Abuse Of Privilege
By John Tuohy
A look inside murky world of the US Pardons Attorneys Office.
The jig is up on Presidential Pardons, the last imperial power of the Executive Office, and the golden parachute for the mobs monied elite.
If Congress passes an obscure piece of legislation that it has before it this session, the White House will be required to get the okay of law enforcement experts before executive clemency is granted, and the mobs use of pardons to escape justice will be seriously curtailed. Pardons or executive clemency, are crucial to high level and wealthy hoods who need to avoid deportation, obtain a position in the casino business or a labor unions or to muscle their way into a legitimate enterprise.
Abusing the pardon privilege has a torrid and often astounding history, even on a state level.
In the early 1920s, Illinois incredibly corrupt Governor, Len Small, sold an estimated 500 pardons before he was indicted and chased from office.
Small's broker on the pardon deals was a union extortionist named "Umbrella Mike" Boyle, a bigwig in the Electrical Workers Union.
Among Boyle's clients was Spike O'Donnell, who immediately started the great Chicago beer wars of 1926 upon his release, James "Fur" Sammons, a lunatic killer who scared even the Capone organization he worked for, and Johnny Touhy, the short-lived boss of the Terrible Touhy gang.
In the 1970's, when federal prosecutors tried to deport southwestern Pennsylvania mob boss, John S. LaRocca, Governor John Fine pardoned the alleged Godfather of corruption along with his caporegime, Frank Rosa.
Later, Governor George Earle pardoned mafia boss Joe Luciano, Luigi Quaranta and alleged Capporeime Nicholas Piccolo. He also pardoned Frankie Palermo, an alleged made member of the Mafia, Felix Bocchiccio, a fight fixer, Leo Kamminski and Louie Barish, suspected mob gamblers.
One of the earliest and most outrageous pardons on records belongs to Harry Truman who pardoned "Ice pick" Danny Motto, a labor thug in the Gambino family.
Motto had been convicted of war time racketeering and as a result, Danny the Ice Pick wasn't allowed to hold an "elective" office in New York's Bakers union, local 350, a 900-member local which he terrorized from 1939 until his death in the 1980s.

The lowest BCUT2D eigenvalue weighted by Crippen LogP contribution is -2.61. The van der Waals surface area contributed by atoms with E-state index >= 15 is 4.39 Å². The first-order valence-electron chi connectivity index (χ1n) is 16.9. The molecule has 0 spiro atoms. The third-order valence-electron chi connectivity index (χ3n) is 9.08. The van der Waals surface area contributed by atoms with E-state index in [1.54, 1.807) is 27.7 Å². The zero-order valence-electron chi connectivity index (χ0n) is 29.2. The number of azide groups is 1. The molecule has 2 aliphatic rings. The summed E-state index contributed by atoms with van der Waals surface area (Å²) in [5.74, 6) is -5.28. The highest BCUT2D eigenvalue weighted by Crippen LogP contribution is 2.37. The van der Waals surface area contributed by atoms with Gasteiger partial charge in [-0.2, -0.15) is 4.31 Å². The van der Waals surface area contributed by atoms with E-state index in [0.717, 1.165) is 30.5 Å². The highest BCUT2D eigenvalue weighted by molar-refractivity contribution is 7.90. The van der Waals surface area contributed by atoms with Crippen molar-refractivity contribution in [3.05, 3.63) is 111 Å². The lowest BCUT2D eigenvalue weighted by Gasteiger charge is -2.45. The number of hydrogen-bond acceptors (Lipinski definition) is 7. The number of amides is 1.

Motto's 1947 federal racketeering charge, plus a previous conviction for murder, gave the Justice Department due cause to deport the hood. However, at the last moment, when deportation had been ordered, Truman granted a pardon and the deportation was canceled.
The man who worked behind the scenes on Motto's behalf was his lawyer, Herb Itkin, a shadowy figure with unspecified connections to Naval Intelligence and later to the CIA.
It was Itkin who introduced New York's Lindsay administration to labor mobster, loan shark and Danny Motto's boss, Anthony "Tony Ducks' Corralo, a meeting that would eventually led to the James Marcus scandal of 1966.
Truman also pardoned an enormous number of felons from the Boss Pendergast political machine. More than half of those pardoned were convicted of interfering with a citizens right to vote, or, in other words, were members of Owney Madden's goon squads.
During his brief presidency, John F. Kennedy issued 472 pardons, more than any Chief Executive before or since. About half of which are appear to be questionable at best.
An example is the John Factor pardon.
In 1926, John Factor, (AKA Jake the Barber) brother to Max Factor, conned thousands of British citizens out of $8 million dollars, (1928 value)
Factor fled England for Chicago and successfully avoided extradition by paying to have himself kidnaped and accused six innocent men of the crime who served a total of 130 years for the fake abduction.
In 1942, Factor was convicted on federal charges and sentenced to ten years for a botched confidence scam.
Released in 1948, Factor claimed he was broke, but, seven years later, opened the Stardust Casino in Vegas.
In 1962, Factor sold his share of the casino, then the largest and most profitable in the world, for a paltry 14 million dollars. The buyer was the mobs other front man, Moe Dalitz.
Chicago bosses Tony Accardo, Paul Ricca and Murray Humpreys took at least five points each from the sale, a point being valued at $125,000
Another hood, Nick Civella, got $6,000 a month out of the deal, paid by the casino, as a brokers fee.
Attorney General Robert Kennedy, thought it was a ridiculously small sales figure and ordered an investigation to find out who really owned the Stardust and why the sale price was so small.
At the same time, Kennedy's Justice Department and the Nevada state gaming commission, began scrutinizing the stockholders in the Stardust and opened an investigation in search of hidden assets by the Mafia.
It was in this atmosphere that the Los Angles office of the INS decided to deport the seventy year old Factor to England based on the 1943 fraud conviction.